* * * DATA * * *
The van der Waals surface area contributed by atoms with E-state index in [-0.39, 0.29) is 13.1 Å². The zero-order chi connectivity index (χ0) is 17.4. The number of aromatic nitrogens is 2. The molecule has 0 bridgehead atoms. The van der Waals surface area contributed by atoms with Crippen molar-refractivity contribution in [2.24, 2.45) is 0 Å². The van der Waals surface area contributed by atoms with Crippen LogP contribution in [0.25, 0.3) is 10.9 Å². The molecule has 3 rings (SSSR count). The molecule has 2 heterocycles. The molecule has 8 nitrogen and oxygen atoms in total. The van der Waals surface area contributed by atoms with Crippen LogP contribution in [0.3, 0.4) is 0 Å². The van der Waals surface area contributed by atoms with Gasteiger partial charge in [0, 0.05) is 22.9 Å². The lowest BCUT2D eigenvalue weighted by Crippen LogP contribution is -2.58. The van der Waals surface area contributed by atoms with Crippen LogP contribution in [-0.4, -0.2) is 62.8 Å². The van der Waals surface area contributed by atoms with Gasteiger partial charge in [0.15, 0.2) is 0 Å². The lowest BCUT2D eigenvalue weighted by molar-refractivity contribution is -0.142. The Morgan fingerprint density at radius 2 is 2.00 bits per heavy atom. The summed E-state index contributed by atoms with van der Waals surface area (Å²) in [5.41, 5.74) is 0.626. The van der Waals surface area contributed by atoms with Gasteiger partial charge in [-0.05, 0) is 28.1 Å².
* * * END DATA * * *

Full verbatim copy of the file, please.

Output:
The van der Waals surface area contributed by atoms with E-state index in [-0.39, 0.29) is 13.1 Å². The zero-order chi connectivity index (χ0) is 17.4. The number of aromatic nitrogens is 2. The molecule has 0 bridgehead atoms. The van der Waals surface area contributed by atoms with Crippen molar-refractivity contribution in [2.24, 2.45) is 0 Å². The van der Waals surface area contributed by atoms with Crippen LogP contribution in [0.25, 0.3) is 10.9 Å². The molecule has 3 rings (SSSR count). The molecule has 2 heterocycles. The molecule has 8 nitrogen and oxygen atoms in total. The van der Waals surface area contributed by atoms with Crippen LogP contribution in [0.3, 0.4) is 0 Å². The van der Waals surface area contributed by atoms with Gasteiger partial charge in [0, 0.05) is 22.9 Å². The lowest BCUT2D eigenvalue weighted by Crippen LogP contribution is -2.58. The van der Waals surface area contributed by atoms with Crippen LogP contribution in [-0.4, -0.2) is 62.8 Å². The van der Waals surface area contributed by atoms with Gasteiger partial charge in [0.15, 0.2) is 0 Å². The lowest BCUT2D eigenvalue weighted by molar-refractivity contribution is -0.142. The Morgan fingerprint density at radius 2 is 2.00 bits per heavy atom. The summed E-state index contributed by atoms with van der Waals surface area (Å²) in [5.41, 5.74) is 0.626. The van der Waals surface area contributed by atoms with Gasteiger partial charge in [-0.05, 0) is 28.1 Å².